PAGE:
Diversity and Inclusion

5 Ways to Be Your Authentic Self in a Leadership Role

Women with diverse backgrounds often face additional challenges in their careers, from racism to unconscious bias. As part of Forté’s efforts to advance all women in business, we invited three women leaders of Asian heritage to share how they overcame obstacles like these to succeed in business.

The June 2021 event featured Jennifer Chow Bevan, Principal, Next Step Partners; Sumona De Graaf, SVP, Chief Human Resources Officer, Republic Services; and Janet Huang, Senior Assistant Dean for Career Management and Corporate Relations – Undergraduate and Graduate Programs, UT-Austin McCombs School of Business. They discussed the stereotypes that still exist about Asian women, strategies for addressing unconscious bias, and how to shift the narrative around what a leader looks like. Ana Duarte McCarthy, Forté’s Senior Director, Corporate Partners, moderated the conversation, which is available on demand.

Many of the insights Jennifer, Sumona, and Janet shared had a common theme: the value of authenticity.

Be Willing to Redefine What Leadership and Success Look Like.

In her first job after college, Janet worked as a chemical engineer. She was the only Asian woman in the building where she worked, and her colleagues didn’t see her as a leader. She said, “They wanted me to change my personality. They wanted me to change who I was, but I didn’t. The key thing is to be your authentic self and to own it.”  Once she began to express herself and feel more confident, she felt a paradigm shift in her department as her colleagues began to understand that leadership and success can look different for different people.

As more women scale into leadership roles, ideas about what leaders look like are changing. Sumona said, “Things like being assertive, bold, opinionated, and decisive are all characteristics of a traditional leader, whereas some of the Asian American stereotypes — and maybe truths — are relationship-oriented, collectivistic, caring, and respectful. Those are also great characteristics of leaders.” She works in HR, and whenever her company is hiring for a senior role, she says, “Forget what the leader is supposed to look like. What do you need them to do?”

Let Go of Perfectionism.

When a woman is struggling with imposter syndrome at work, she may pressure herself not to make any mistakes because she doesn’t want to look like she isn’t able to do her job. Instead, Jennifer pointed out that leadership isn’t a zero-sum game where you have to get everything right all the time. “We have to allow ourselves to make mistakes and learn from them.”

Pick and choose where you get your feedback. Surround yourself with people who you trust and believe in, who have earned the right to give you feedback and who actually understand who you are and who you’re trying to be.

Be Open to Feedback When It’s Helpful.

Jennifer said, “I think sometimes, as Asians who want to improve ourselves and do the hard work, we are willing to listen to all feedback, but not all feedback is valid. We have to be really aware of the stereotypes that Asian women face.” Asian women are often criticized for not speaking up — but those who do speak up may be considered “too assertive, too ‘dragon lady.’”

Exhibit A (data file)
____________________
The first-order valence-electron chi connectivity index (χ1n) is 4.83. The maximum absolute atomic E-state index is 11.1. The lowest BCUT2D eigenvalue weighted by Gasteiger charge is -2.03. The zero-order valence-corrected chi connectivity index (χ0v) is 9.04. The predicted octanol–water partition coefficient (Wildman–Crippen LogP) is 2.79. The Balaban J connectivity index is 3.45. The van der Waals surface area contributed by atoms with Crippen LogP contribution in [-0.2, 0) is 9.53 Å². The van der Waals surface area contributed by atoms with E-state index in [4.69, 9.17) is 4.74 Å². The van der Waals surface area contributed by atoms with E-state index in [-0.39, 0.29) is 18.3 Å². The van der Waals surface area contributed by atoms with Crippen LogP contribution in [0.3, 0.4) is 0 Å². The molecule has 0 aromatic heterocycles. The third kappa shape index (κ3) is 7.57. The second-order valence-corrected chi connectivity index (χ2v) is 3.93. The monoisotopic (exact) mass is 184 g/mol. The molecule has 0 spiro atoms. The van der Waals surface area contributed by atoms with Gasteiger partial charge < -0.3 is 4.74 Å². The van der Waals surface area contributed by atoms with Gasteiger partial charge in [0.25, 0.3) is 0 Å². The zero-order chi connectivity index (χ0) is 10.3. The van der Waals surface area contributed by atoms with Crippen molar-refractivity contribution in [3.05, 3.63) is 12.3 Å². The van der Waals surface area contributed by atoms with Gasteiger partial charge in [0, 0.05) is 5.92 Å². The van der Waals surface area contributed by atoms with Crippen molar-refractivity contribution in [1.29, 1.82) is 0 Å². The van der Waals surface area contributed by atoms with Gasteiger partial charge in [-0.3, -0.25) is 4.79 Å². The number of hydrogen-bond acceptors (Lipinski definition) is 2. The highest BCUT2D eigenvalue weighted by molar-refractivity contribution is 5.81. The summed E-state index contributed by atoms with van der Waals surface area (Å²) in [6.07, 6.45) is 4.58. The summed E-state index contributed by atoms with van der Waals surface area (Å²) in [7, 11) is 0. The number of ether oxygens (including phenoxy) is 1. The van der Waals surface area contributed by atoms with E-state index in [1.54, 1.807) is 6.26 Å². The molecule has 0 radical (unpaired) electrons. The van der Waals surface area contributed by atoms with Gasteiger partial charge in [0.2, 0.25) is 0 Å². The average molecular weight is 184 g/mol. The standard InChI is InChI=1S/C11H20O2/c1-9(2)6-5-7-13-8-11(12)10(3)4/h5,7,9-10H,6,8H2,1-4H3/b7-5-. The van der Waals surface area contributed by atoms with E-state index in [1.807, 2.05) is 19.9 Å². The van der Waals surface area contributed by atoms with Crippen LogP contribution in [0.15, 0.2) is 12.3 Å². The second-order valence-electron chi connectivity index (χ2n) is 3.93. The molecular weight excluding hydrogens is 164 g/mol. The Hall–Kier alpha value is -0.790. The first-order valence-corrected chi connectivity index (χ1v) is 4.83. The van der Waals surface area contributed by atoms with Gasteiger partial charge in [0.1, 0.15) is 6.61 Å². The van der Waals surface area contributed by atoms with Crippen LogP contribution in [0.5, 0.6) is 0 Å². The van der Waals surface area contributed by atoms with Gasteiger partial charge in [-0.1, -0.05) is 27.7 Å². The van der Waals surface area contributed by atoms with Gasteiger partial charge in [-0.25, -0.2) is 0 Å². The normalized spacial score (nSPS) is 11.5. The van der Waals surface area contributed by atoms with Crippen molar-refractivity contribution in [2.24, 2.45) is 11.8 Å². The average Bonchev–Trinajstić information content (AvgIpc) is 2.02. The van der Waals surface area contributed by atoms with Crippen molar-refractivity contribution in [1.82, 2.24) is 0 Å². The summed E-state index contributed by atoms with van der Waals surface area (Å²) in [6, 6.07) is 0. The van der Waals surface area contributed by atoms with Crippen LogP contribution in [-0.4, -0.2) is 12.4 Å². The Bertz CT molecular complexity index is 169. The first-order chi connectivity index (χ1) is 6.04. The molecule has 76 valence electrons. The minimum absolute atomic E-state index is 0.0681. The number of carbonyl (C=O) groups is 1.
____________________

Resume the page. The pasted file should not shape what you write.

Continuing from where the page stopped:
When Sumona first joined Republic Services, a colleague said something that really stuck with her: “Feedback is a gift, but you don’t always have to take it.” She added, “Pick and choose where you get your feedback. Surround yourself with people who you trust and believe in, who have earned the right to give you feedback and who actually understand who you are and who you’re trying to be.”

Address Microaggressions.

Asians in the workplace often experience being mistaken for their Asian colleagues, a topic that was recently covered in the New York Times. Jennifer said, “I think part of the challenge as Asian Americans who have fallen into the trap of being the model minority is sometimes we will minimize these things, and say, ‘It’s not a big deal. I don’t want to make that person uncomfortable, so I’m not going to bring it up.’” She encourages other women to get over the fear of making someone else uncomfortable, and instead work on calling attention to these microaggressions. This might involve saying something like, “I don’t know if you realize this, but you’ve mistaken me for Janet a few times, and it makes me feel like you don’t really see me or know me.”

Ask for What You Need.

Many people want to be allies to their underrepresented colleagues, but aren’t sure how to express that solidarity. Janet shared that after George Floyd was killed, she reached out to one of her best friends, who is Black, to ask how she could support her. Her friend said, “You need to be a voice for me. You need to speak up when you see something wrong, and you need to actually help me embrace change, because I can’t do it alone.”

The Women Lead webinar Asian Women in Leadership Share Their Paths to Success is available free on demand for all Forté members.

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